By state law, a New Jersey property assessor “shall determine his taxable valuations of real property as of October 1 in each year” — language that sounds promising for would-be tax cutters. But the same statute holds that the assessor “shall complete the preparation of his assessment list by January 10.” Ultimately, the “final assessment” is to be completed by May 5.
The IRS guidance suggests that what’s important is when “you’re being billed for the property taxes,” Kaeding said.
Towns on Connecticut’s “Gold Coast” of hedge fund managers and Wall Street executives have also rushed to tell residents what they can and can’t pay. But in many instances, confusion reigns.
Some Connecticut towns collect property taxes in advance; others in arrears. In New Canaan, a recorded message on the town tax collector’s office line says “you can pay the second half of the July 2017 taxes in December 2017, which would normally be paid in January” 2018. It adds that “we do not have a warrant to collect the taxes for July 2018, and therefore it becomes illegal to accept any additional funds.”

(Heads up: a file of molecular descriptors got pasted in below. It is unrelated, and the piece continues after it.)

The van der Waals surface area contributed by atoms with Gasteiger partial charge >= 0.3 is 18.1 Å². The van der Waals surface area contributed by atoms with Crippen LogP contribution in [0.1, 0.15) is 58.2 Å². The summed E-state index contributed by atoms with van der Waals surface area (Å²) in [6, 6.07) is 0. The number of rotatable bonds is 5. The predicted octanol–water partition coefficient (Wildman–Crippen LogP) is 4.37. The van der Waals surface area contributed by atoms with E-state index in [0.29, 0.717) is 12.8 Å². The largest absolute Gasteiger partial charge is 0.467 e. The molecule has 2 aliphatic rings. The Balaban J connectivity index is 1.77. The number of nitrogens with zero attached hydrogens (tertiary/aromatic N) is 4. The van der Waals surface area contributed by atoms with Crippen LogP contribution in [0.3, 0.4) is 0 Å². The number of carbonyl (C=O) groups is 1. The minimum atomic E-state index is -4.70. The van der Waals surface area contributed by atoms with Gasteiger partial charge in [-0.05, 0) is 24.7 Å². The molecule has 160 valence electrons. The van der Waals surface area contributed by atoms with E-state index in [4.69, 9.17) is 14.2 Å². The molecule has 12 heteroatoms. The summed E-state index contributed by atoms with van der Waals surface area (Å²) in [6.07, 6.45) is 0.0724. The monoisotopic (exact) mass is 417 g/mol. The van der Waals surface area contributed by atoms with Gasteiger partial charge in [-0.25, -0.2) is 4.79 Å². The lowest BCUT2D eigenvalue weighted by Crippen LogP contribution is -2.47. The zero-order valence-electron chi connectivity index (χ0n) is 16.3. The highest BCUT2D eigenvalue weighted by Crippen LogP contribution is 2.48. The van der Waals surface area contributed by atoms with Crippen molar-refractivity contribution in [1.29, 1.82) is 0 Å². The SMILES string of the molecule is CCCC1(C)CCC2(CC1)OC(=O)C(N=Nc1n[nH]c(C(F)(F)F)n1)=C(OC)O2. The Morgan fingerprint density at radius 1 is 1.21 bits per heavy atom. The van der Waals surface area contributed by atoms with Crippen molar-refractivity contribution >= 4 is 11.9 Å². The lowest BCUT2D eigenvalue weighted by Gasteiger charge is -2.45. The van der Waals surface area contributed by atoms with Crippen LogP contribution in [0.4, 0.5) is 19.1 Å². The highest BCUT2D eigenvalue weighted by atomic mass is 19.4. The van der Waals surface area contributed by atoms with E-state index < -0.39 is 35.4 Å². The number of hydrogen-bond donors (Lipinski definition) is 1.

The message is the same in Greenwich, where the average home price is almost $1.75 million. But in Stamford, homeowners could be surprised.
The town posted on its website on Dec. 21 that it “will accept early payments for property taxes,” but added that city officials won’t “provide any assurance or opinion that the IRS will allow these payments to be deductible on federal income taxes for the calendar year ending on December 31, 2017.”
Stamford said it would “credit” advance payments to future tax bills, but added that it “does not refund any portion of early tax payments.”